National Parks Adventure not only marks the 100th birthday of the National Park Service. It also marks a bittersweet milestone for large-screen features—as one of the last of its kind to be fully shot on 70mm celluloid, rather than digitally. For director Greg MacGillivray, it was fitting to make a film about preservation on the longest-lasting recording medium humans have yet known.
“Going into this, we knew that this would be one of, if not the last, film-based giant-screen motion picture. We’re on the cusp of a full conversion over to digital,” he explains. “But it’s exciting to think that we’ve created a kind of time capsule of this moment in the parks’ history in a way that is indelible. Centuries from now, when it’s the 200th or 300th birthday of the national parks, these images will still be around. So I’m pretty proud that we spent the time and money and effort to get these giant cameras into these amazing places.”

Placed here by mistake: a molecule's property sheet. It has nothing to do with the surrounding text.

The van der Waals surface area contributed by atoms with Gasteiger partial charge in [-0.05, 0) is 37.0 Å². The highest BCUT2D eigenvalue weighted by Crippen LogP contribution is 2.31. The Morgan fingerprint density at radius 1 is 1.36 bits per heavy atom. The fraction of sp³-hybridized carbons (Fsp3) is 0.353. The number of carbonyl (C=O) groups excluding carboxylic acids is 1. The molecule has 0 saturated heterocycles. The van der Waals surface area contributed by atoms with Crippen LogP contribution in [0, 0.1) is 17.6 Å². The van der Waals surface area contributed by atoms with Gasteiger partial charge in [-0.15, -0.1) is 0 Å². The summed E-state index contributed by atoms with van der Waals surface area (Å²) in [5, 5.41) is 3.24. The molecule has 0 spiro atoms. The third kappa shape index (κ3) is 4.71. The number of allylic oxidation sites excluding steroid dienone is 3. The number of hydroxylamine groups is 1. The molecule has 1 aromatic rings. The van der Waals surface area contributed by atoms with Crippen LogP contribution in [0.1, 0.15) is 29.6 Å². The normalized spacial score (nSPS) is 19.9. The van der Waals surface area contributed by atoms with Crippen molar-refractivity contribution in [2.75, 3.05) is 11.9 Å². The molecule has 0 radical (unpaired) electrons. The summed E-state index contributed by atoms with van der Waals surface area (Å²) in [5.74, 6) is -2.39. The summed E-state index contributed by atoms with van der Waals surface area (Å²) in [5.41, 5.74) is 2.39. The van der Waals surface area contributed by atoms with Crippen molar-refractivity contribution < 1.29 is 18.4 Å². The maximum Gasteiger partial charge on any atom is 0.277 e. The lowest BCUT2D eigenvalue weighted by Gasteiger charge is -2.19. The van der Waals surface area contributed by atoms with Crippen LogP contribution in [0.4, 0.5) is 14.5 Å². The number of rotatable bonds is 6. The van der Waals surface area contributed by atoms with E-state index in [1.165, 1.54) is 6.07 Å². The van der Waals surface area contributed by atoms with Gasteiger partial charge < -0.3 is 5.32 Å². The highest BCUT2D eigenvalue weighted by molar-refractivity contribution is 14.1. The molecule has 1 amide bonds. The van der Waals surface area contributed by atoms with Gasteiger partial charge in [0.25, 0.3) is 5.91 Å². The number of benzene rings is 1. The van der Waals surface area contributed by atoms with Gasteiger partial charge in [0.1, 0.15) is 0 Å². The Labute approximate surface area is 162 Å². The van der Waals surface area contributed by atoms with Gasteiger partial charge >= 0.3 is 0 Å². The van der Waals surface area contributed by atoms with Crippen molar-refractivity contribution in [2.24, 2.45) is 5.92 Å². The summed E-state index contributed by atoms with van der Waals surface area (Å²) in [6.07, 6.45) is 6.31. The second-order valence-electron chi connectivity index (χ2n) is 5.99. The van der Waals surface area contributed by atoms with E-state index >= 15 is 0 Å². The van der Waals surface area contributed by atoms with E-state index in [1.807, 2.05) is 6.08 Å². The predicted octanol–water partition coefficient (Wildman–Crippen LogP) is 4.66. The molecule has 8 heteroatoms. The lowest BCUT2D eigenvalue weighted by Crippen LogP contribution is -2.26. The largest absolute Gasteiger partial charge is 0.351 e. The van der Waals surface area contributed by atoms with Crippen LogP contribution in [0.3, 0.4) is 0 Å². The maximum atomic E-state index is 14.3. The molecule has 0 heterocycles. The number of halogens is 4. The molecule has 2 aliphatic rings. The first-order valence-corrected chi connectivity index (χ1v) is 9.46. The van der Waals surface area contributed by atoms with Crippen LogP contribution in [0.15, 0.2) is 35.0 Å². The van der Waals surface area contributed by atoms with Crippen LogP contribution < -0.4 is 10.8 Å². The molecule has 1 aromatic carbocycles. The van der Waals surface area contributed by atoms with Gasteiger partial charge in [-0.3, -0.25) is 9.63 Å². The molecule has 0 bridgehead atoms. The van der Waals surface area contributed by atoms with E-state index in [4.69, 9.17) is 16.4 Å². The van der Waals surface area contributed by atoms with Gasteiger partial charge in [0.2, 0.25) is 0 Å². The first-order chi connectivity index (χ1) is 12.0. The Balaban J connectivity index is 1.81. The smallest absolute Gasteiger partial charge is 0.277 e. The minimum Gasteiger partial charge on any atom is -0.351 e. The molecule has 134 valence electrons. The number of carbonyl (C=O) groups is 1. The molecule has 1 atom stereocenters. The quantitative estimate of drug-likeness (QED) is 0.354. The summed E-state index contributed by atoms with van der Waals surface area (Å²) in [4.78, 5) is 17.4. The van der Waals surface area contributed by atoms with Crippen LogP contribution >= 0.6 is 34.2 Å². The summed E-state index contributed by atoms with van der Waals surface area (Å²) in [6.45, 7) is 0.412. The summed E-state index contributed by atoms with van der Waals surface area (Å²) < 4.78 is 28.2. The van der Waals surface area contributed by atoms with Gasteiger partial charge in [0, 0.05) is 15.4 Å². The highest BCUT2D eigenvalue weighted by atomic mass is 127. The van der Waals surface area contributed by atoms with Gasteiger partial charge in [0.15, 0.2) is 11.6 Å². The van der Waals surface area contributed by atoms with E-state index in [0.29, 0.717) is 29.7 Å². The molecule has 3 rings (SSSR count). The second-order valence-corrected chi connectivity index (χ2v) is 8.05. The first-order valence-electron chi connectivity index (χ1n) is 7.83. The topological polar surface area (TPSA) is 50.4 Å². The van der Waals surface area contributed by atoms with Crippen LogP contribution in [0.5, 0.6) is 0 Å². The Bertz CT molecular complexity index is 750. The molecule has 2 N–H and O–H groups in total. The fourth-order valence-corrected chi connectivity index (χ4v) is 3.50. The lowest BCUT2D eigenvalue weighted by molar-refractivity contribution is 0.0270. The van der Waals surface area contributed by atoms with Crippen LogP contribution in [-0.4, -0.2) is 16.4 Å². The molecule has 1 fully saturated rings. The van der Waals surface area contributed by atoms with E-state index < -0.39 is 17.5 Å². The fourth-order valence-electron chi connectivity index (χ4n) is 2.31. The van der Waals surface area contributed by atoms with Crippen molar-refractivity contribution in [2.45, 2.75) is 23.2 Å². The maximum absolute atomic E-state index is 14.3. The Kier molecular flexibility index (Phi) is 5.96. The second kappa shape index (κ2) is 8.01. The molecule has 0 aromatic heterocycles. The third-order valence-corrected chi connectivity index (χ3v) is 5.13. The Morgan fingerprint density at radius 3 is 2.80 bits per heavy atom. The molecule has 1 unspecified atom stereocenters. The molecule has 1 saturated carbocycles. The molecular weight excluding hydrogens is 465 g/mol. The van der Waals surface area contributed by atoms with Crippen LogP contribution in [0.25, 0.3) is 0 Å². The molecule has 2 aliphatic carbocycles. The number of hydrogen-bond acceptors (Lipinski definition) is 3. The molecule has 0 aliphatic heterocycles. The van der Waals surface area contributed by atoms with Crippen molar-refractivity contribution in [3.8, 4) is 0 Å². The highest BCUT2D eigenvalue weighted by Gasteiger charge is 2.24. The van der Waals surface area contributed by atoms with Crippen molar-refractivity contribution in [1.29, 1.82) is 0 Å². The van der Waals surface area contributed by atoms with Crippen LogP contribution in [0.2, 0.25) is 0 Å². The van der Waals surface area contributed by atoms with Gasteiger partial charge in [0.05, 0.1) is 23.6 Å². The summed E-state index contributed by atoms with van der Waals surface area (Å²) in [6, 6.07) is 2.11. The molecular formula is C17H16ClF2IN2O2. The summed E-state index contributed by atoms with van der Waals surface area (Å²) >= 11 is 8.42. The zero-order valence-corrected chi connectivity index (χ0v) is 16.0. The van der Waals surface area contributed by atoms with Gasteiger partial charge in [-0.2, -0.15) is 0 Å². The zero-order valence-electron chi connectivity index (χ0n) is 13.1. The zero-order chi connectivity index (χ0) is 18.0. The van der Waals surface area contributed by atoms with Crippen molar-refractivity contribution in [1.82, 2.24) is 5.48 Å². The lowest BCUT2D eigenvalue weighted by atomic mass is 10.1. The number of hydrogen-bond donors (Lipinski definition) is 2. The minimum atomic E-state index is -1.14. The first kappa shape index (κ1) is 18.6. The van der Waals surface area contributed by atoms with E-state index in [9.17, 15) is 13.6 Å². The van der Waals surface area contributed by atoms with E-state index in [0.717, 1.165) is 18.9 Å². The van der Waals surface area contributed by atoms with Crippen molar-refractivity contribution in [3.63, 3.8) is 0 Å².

Concludes director of photography Brad Ohlund: “Parts of this film are like visual poetry. I think this is among the most beautiful things we’ve ever done. It’s impossible not to be awed by each of these landscapes.”